Mississippi Counties
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Mississippi Counties

There are eighty counties in Mississippi. Two original counties were Adams County and Jefferson County (formerly Pickering) established in 1799

DeSoto County, Mississippi

DeSoto County Education, Geography, and HistoryDeSoto County, Mississippi Courthouse

DeSoto County is a county located in the state of Mississippi. Based on the 2010 census, the population was 161,252, making it the third-most populous county in Mississippi. Its county seat is Hernando.

DeSoto County is part of the Memphis, TN-MS-AR Metropolitan Statistical Area (MSA). It is the second-most populous county in the MSA. The county is part of the Mississippi Delta and hill country

Etymology - Origin of DeSoto County Name

DeSoto is named for Spanish explorer Hernando de Soto. The county seat, Hernando, is named in honor of Spanish explorer Hernando de Soto, who allegedly died there in May 1542, although some believe that he died near Lake City, Arkansas. Hernando de Soto (Jerez de los Caballeros, Badajoz, Spain, c.1496/1497-May 21, 1542) was a Spanish explorer and conquistador who, while leading the first European expedition deep into the territory of the modern-day United States, was the first European to discover the Mississippi River.


County QuickFacts: CensusBureau Quick Facts

DeSoto County History

Established February 9, 1836, De Soto was one of the twelve counties formed in that year from the territory originally belonging to the Chickasaw nation and ceded by the Indians under the Pontotoc treaty of 1832. The original act defined its boundaries as follows:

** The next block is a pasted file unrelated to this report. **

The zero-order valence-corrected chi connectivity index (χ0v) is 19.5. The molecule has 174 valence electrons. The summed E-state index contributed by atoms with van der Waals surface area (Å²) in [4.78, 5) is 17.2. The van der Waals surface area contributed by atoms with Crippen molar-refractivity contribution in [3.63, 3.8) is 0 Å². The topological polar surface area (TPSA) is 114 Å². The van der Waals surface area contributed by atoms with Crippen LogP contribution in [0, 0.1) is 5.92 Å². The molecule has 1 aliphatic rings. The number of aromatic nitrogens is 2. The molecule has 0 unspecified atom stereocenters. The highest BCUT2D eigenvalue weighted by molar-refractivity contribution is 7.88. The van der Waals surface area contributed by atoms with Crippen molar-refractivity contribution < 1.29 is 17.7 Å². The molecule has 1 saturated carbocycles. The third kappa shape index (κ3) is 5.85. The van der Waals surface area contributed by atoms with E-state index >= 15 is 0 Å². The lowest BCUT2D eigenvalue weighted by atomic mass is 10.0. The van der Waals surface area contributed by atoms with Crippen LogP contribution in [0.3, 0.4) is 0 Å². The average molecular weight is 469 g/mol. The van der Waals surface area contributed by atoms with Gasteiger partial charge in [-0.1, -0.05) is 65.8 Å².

"Beginning at the point where the northern boundary line of the State intersects the Mississippi River, and running thence down the said river, to the point where the line between townships 2 and 3 intersects the same; thence with the said township line, to the line between ranges 9 and 10 west; thence south with the said range line to the center of township 6; thence east through the center of township 6, according to the sectional lines, to the center of range 5 west; thence north through the center of range 5 west, according to the sectional lines, to the northern boundary line of the State; thence west with the said boundary line to the place of beginning."

Its original area was about 24 townships, or about 864 square miles. December 23, 1873, it contributed to form the new county of Tate. It was organized during the first administration of Gov. Charles Lynch, and was named after Hernando De Soto, the discoverer of the Mississippi.

Its county seat is Hernando, just south of the center of the county. It was named in honor of Hernando De Soto. It was originally called Jefferson and was organized in 1836 by a bill introduced by Senator A.G. McNutt of Warren County. It became the home of many wealthy and prominent families, whose glory before the war is told by the remains of their handsome homes. It was the home of Col. Felix Labauve, who was one of its earliest settlers and quite a remarkable character. A native of France, of distinguished ancestry, and coming as a child to the new world, he was identified in later years with the history of Mississippi. His bequest of $20,000 for the education of poor youths of De Soto County, makes him deservingly remembered as one of its wisest benefactors.

Geography: Land and Water

DeSoto County is the most northwestern of Mississippi's 82 counties, in a corner that borders Tennessee and Arkansas. As reported by the Census Bureau, the county has a total area of 497 square miles (1,287 km2), of which, 478 square miles (1,238 km2) of it is land and 19 square miles (49 km2) of it (3.81%) is water.

Neighboring Counties

Bordering counties are as follows:

  • Shelby County, Tennessee - north
  • Crittenden County, Arkansas - west
  • Tunica County - southwest
  • Tate County - south
  • Marshall County - east


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